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Members of the Kettle and Stony Point First Nation block the road in front of the native occupied Camp Ipperwash in September, 1995.

Peter Jones/Reuters

On Labour Day in 1995, a group of Indigenous activists built barricades in Ipperwash Provincial Park, in protest against the federal government’s failure to return appropriated land. The next day, Ontario Provincial Police sent in a riot squad to confront the group, and Dudley George, an unarmed protester, was shot dead. A provincial inquiry looked into allegations that the OPP raid may have resulted from political pressure to end the protest.

A quarter-century later, on a site 450 kilometres to the east near Belleville, Ont., Indigenous protesters have stopped the transport of freight and passengers from Toronto to Montreal with a days-long demonstration near the railway. That same police force appears to be standing down, despite a court injunction obtained by CN that would allow them to arrest activists.

The protest, which began on Feb. 9, is in solidarity with the Wet’suwet’en anti-pipeline movement. Police have arrested dozens of protesters in B.C. Meanwhile, activists in Manitoba removed their railway blockade Thursday. But tensions continue to rise in Ontario.

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Jeffrey Monaghan, a Carleton University criminologist and author of 2018′s Policing Indigenous Movements: Dissent and the Security State, explained to The Globe and Mail’s Dakshana Bascaramurty that the force’s high-profile history confronting Indigenous protesters has complicated its response to current protests.

First Nation protesters and people supporting Caledonia reserve clash with police, seen here in May, 2006, near the blockade of a new housing residence in Caledonia on land which they say belongs to them.

Glenn Lowson/The Globe and Mail

How do police forces calculate when to move in and make arrests?

My work looks at all the pre-emptive and preparatory work that they do, the risk analyses and the kind of surveillance they do leading up to these confrontations. They have different ways of analyzing risk and grading it at a certain level. All that preparatory work [by the OPP] is there but I don’t necessarily think that’s how it’s playing out on the ground.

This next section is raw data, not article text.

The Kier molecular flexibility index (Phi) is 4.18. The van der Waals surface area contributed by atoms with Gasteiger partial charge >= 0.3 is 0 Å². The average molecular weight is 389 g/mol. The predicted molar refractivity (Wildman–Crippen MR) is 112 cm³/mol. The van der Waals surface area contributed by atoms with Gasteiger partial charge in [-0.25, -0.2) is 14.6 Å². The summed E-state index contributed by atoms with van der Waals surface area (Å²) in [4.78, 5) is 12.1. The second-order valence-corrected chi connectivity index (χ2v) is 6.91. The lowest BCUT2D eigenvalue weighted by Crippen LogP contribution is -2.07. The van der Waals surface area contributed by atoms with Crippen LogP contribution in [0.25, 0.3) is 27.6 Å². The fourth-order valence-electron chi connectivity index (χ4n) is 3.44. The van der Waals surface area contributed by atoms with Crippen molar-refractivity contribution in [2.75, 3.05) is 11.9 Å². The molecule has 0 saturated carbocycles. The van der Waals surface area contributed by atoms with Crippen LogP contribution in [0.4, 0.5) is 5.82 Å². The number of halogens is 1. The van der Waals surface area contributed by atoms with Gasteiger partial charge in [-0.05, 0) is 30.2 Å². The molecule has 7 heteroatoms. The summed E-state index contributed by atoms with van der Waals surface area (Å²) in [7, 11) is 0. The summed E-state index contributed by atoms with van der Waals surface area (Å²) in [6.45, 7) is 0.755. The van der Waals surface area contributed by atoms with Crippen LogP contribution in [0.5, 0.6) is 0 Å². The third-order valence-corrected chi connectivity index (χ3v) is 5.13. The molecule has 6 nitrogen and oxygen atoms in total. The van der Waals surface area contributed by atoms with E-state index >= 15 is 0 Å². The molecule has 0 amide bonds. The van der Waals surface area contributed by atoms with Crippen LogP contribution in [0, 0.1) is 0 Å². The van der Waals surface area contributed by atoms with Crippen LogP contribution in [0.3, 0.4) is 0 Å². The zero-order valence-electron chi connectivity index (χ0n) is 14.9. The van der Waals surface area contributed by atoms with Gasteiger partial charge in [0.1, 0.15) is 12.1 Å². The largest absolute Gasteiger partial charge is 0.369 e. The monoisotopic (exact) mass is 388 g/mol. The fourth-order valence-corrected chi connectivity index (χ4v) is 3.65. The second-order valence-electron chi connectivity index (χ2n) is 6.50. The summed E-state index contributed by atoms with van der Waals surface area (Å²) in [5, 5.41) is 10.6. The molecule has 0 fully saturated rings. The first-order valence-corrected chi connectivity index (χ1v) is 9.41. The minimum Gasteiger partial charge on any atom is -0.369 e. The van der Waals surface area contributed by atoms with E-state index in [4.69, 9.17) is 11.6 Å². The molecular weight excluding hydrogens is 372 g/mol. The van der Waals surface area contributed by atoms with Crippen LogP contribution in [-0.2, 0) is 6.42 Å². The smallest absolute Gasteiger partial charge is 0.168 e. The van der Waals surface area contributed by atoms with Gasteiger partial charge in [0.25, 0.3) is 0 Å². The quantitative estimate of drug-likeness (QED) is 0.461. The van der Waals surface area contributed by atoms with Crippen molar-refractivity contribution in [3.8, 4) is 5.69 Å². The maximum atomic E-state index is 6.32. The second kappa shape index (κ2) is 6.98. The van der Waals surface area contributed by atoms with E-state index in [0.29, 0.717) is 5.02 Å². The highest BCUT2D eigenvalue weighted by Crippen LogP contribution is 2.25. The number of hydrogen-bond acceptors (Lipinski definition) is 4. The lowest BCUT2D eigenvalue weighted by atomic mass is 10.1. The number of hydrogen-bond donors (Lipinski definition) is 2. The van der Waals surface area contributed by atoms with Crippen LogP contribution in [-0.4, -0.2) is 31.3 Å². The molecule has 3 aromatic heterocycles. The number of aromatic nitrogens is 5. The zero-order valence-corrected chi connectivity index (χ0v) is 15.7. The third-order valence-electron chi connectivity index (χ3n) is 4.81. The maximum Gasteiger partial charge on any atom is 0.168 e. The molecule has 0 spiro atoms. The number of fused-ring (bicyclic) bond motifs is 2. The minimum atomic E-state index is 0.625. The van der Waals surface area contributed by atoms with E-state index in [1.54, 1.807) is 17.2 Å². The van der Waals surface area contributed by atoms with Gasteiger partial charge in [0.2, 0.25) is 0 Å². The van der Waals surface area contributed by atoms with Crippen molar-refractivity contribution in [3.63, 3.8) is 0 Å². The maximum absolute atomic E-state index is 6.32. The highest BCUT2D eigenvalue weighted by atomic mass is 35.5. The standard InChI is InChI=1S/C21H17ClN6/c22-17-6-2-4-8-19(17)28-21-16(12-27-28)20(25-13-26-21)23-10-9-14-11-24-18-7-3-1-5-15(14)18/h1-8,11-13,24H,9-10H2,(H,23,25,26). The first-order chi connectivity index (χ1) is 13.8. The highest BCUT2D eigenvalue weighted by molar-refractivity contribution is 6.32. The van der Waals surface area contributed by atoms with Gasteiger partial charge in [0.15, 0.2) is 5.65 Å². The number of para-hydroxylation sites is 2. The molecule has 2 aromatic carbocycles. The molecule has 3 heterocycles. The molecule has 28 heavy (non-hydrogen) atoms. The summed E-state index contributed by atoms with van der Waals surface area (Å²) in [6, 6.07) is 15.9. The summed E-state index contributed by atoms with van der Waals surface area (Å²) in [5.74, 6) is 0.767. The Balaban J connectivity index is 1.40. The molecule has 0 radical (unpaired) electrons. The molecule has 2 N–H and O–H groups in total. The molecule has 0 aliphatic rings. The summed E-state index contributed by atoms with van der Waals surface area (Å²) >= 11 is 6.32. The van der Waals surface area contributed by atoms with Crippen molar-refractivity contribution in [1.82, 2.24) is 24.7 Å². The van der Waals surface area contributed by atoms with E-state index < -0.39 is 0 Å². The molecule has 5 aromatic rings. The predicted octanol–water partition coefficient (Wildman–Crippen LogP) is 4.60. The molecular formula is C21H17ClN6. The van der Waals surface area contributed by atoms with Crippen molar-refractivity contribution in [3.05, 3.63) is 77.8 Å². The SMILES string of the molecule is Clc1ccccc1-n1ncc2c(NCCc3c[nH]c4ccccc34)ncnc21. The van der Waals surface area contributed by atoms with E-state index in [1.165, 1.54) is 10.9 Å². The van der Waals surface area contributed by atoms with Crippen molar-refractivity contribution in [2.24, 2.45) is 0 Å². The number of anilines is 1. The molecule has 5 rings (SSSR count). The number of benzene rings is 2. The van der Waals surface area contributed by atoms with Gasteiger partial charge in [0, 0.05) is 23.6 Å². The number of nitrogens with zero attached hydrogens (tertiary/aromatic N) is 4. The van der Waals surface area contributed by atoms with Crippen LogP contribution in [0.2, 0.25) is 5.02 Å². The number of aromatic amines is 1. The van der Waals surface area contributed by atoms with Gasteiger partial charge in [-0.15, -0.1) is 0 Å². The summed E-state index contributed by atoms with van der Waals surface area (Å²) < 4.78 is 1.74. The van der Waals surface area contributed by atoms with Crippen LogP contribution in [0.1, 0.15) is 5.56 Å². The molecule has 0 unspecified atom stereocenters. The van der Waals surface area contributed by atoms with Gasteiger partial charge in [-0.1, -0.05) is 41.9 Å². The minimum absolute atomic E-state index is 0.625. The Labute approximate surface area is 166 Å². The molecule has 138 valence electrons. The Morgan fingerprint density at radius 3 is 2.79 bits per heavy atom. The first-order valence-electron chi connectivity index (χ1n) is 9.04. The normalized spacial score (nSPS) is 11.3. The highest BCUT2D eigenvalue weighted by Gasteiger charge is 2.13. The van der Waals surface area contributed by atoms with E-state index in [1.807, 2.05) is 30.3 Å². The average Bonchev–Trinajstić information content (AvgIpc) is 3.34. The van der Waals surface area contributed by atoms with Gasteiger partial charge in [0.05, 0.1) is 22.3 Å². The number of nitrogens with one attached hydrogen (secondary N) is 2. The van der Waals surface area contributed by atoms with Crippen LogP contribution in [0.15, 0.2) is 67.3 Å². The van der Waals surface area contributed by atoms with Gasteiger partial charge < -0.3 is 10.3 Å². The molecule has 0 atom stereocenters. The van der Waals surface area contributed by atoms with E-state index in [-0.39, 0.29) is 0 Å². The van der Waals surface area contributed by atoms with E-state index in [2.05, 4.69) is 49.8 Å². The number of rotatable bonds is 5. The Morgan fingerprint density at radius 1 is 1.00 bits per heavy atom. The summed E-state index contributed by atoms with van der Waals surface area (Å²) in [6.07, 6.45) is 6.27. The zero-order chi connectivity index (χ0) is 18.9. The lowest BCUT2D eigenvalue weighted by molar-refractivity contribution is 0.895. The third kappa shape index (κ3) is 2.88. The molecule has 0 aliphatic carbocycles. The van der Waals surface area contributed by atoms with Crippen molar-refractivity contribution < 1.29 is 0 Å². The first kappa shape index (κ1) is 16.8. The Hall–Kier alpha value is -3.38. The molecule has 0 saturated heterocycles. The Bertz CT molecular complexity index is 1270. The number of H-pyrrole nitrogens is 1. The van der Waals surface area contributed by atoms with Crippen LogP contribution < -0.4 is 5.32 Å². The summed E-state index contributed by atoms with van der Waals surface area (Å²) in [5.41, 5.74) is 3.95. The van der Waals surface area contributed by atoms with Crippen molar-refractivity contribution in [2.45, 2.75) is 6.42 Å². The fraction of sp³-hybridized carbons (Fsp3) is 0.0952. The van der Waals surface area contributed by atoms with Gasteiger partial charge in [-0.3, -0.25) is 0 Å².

How are things playing out?

I think there’s probably a lot of acrimony and disagreement within the OPP about what to do. I think there are sectors within policing, especially the OPP post-Ipperwash Inquiry, that value some of the lip service they give to relationships and liaising with Indigenous communities, and I think they know that goes down the [toilet] if they bluntly enforce. There’s a sector within the larger policing community that knows very well that they can’t arrest their way out of this problem.

And I think there’s another part of the OPP, especially their handling of Caledonia (where a land dispute boiled over into violent confrontations between Six Nations protesters, non-Indigenous residents and the OPP), that is more gung-ho and interested in enforcement.

I think that [the whole force] ultimately is, I think to its credit, trying to force political leadership to step in.

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And what have we learned from Ipperwash, from Caledonia, on political interference or political direction on police?

In terms of political interference, I think one of the major foundations that was reaffirmed after Ipperwash was that police discretion should rule the day and operational decisions should be a police outcome and not a political outcome. It gives a lot of operational discretion to the OPP of when to enforce or what to enforce. For me, what really comes out of the Ipperwash Inquiry is that blunt, really militaristic responses can have really significant negative implications and that they can escalate really, really dramatically.

I think a second takeaway the OPP really has to consider going forward is the really stark revelations from the Ipperwash Inquiry about the racism within police culture. The everyday brotherhood who saw Indigenous people as obtuse, obstructive, having less rights. I think the OPP is in a really difficult situation because that wasn’t long ago. They want to demonstrate that they’ve changed policing culture.

An Ontario Provincial Police officer, second from left, gestures as he speaks with protesters at a blockade of rail lines on Tyendinaga Mohawk Territory, near Belleville, Ont., on Feb. 14, 2020.

Lars Hagberg/The Canadian Press

We saw protesters in Manitoba take down their blockade but it doesn’t seem like that’s going to be happening any time soon in Ontario. Can you tell me about the very high-profile history of protest in Ontario and how that might be playing into how they’re strategizing here?

As an outsider and a non-Indigenous person, when I see the prominence that they’re giving to the Two-Row Wampum [an agreement between the Haudenosaunee and European settlers meant to represent the journeys of two nations that run parallel but do not interfere with each other], it’s to recognize that this is a nation-to-nation situation. The people who are demanding recognition are demanding it on those terms. So sending in the police, fundamentally, is antagonism.

[There must be] a recognition that this isn’t a policing problem, this is a political problem, and there has to be a meeting. It’s all been ‘What are the police going to do? Is this criminal? Is this really the rule of law or not?’ It’s stuck in a present-mindedness in treating this like a crime problem.

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This interview has been edited and condensed

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